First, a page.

These measures, further enhanced today by night-vision technology, underground sensors, and drone surveillance, did not put an end to unauthorized migration. Instead, migrants have turned to increasingly expensive and exploitive guides, and take ever-more dangerous routesto and across the border. As documented in the film Which Way Home, these migrants have included unaccompanied children traveling the length of Mexico on their own.

The results have been as tragic as they were intentional and predictable: migrants have died in the thousands making the journey. Indeed, because the number of unauthorized border crossers has decreased since the 1990s while annual deaths have increased, the likelihood that a border crosser will die has jumped significantly.

Despite the strategy’s failure to stop unauthorized migration and its deadly impact, the reported agreements represent a continuation of prevention through deterrence. When asked about the agreements, White House press secretary Jen Psaki stated unequivocally that “the objective is to make it more difficult to make the journey and make crossing the borders more —more difficult.” But this time, instead of building bigger walls and putting more military equipment and technology at the US border, the United States is outsourcing the militarization to Central America.

This is a misguided and profoundly callous response. Military troops and police—wherever deployed—will not prevent migration. That migrants will risk already their lives to make the journey shows that they will not be deterred by an increased chance of detection and detention. At its best, deploying troops is a highly visible and incredibly expensive, but largely ineffective, policy response to migration. At its worst, they will trap people seeking to escape dangerous situations and increase their chances of suffering or death.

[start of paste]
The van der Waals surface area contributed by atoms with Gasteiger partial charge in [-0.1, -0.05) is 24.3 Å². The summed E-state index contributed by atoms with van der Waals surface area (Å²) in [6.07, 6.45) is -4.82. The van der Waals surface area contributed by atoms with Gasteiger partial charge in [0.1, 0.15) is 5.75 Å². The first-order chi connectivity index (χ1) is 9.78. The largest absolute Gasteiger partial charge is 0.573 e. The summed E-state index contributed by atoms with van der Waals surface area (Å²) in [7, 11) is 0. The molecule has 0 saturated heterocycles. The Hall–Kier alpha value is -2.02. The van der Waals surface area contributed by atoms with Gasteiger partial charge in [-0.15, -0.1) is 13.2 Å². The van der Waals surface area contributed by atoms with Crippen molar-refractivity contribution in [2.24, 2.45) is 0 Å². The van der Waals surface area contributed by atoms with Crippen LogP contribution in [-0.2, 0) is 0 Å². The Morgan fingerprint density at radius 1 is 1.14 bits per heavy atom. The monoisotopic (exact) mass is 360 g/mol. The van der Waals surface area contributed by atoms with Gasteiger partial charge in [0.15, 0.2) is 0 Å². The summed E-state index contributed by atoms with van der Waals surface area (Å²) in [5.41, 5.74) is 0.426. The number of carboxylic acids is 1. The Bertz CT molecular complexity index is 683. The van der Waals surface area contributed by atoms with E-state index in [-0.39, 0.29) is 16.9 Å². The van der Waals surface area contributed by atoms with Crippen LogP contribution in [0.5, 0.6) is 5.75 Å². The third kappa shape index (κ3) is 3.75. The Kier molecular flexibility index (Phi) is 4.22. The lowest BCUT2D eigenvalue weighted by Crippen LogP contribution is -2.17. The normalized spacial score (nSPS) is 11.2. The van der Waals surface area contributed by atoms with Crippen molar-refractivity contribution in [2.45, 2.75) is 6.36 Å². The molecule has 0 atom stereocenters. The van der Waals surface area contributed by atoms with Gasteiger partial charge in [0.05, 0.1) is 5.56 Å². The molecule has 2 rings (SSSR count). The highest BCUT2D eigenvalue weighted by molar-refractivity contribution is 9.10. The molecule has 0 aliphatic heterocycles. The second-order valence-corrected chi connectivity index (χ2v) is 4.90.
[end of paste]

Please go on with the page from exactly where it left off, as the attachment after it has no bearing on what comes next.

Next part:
Remember—many migrants headed north out of the Northern Triangle and Mexico are fleeing almost unimaginable levels of crime and violence. In some areas, there is no apparent governing authority; narco-traffickers and gangs are in control. Those not leaving because of crime and violence are moving out because they cannot support themselves or their families. There are either no jobs available, or there is only work that does not pay a living wage.

Responding to people fleeing violence, corruption, and economic insecurity by confining them in the dangerous and unlivable places they are trying to flee is cruel. The cruelty is made ever more so by the reality that tens of thousands of these migrants are unaccompanied children.

The Biden Administration would be much wiser to focus its efforts on pro-development and stabilization efforts in Mexico and Central America that will do more to address the living conditions that drive migration.

The Senate’s $4 billion plan to promote “the rule of law, security, and economic development in Central America” isn’t perfect. It won’t stop migrants from heading northward. But it’s a more humanitarian response that is more likely to address the current surge.


Kevin Lapp is a Professor of Law and Dr. H. Claude Fudson Fellow at Loyola Law School, Los Angeles.

This story first appeared May 7 in Jurist. Used with permission.

Photo: US Border Patrol agent with Interagency Task Force Tecun Uman, Guatemala
Credit: Miguel Negron via Wikimedia Commons

From our Daily Report:

Biden increases US refugee admissions cap
CounterVortex, May 6, 2021

Northern Mexico: aid efforts struggle to keep pace
CounterVortex, April 15, 2021

Did Biden cave to ICE mutiny?
CounterVortex, Feb. 24, 2021

See also:

by Anne Bloomberg, Jurist
CounterVortex, April 2021

Africans Caught in US-Mexico Migration Limbo
by Melisa Valenzuela, The New Humanitarian
CounterVortex, October 2019

Justice Delayed, Justice Denied?
by Aisling Walsh, openDemocracy
CounterVortex, October 2018

The Municipal Resistance in El Salvador
by Sandra Cuffe, Waging Nonviolence
CounterVortex, March 2017

by Lauren Carasik, Jurist
CounterVortex, May 2013


Reprinted by CounterVortex, May 7, 2021